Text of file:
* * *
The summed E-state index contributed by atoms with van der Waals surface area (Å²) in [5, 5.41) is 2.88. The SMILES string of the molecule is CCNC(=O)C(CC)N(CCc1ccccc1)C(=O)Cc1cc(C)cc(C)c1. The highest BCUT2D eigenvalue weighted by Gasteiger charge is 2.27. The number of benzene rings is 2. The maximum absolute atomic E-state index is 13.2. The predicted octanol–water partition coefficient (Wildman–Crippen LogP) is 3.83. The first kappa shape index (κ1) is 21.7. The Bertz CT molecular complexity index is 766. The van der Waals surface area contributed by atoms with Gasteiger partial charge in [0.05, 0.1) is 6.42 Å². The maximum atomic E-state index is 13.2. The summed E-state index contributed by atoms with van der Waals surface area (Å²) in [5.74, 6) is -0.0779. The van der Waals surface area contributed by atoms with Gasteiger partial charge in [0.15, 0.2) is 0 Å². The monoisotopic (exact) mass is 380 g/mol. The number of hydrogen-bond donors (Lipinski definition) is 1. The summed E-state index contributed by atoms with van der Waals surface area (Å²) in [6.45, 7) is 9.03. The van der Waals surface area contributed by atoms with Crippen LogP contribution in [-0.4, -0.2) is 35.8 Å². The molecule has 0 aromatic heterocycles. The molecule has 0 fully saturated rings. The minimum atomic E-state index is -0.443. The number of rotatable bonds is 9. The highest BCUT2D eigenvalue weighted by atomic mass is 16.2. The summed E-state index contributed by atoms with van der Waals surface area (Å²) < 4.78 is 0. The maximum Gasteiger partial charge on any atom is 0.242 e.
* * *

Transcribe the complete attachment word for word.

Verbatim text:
The summed E-state index contributed by atoms with van der Waals surface area (Å²) in [5, 5.41) is 2.88. The SMILES string of the molecule is CCNC(=O)C(CC)N(CCc1ccccc1)C(=O)Cc1cc(C)cc(C)c1. The highest BCUT2D eigenvalue weighted by Gasteiger charge is 2.27. The number of benzene rings is 2. The maximum absolute atomic E-state index is 13.2. The predicted octanol–water partition coefficient (Wildman–Crippen LogP) is 3.83. The first kappa shape index (κ1) is 21.7. The Bertz CT molecular complexity index is 766. The van der Waals surface area contributed by atoms with Gasteiger partial charge in [0.05, 0.1) is 6.42 Å². The maximum atomic E-state index is 13.2. The summed E-state index contributed by atoms with van der Waals surface area (Å²) in [5.74, 6) is -0.0779. The van der Waals surface area contributed by atoms with Gasteiger partial charge in [0.15, 0.2) is 0 Å². The monoisotopic (exact) mass is 380 g/mol. The number of hydrogen-bond donors (Lipinski definition) is 1. The summed E-state index contributed by atoms with van der Waals surface area (Å²) in [6.45, 7) is 9.03. The van der Waals surface area contributed by atoms with Crippen LogP contribution in [-0.4, -0.2) is 35.8 Å². The molecule has 0 aromatic heterocycles. The molecule has 0 fully saturated rings. The minimum atomic E-state index is -0.443. The number of rotatable bonds is 9. The highest BCUT2D eigenvalue weighted by atomic mass is 16.2. The summed E-state index contributed by atoms with van der Waals surface area (Å²) < 4.78 is 0. The maximum Gasteiger partial charge on any atom is 0.242 e.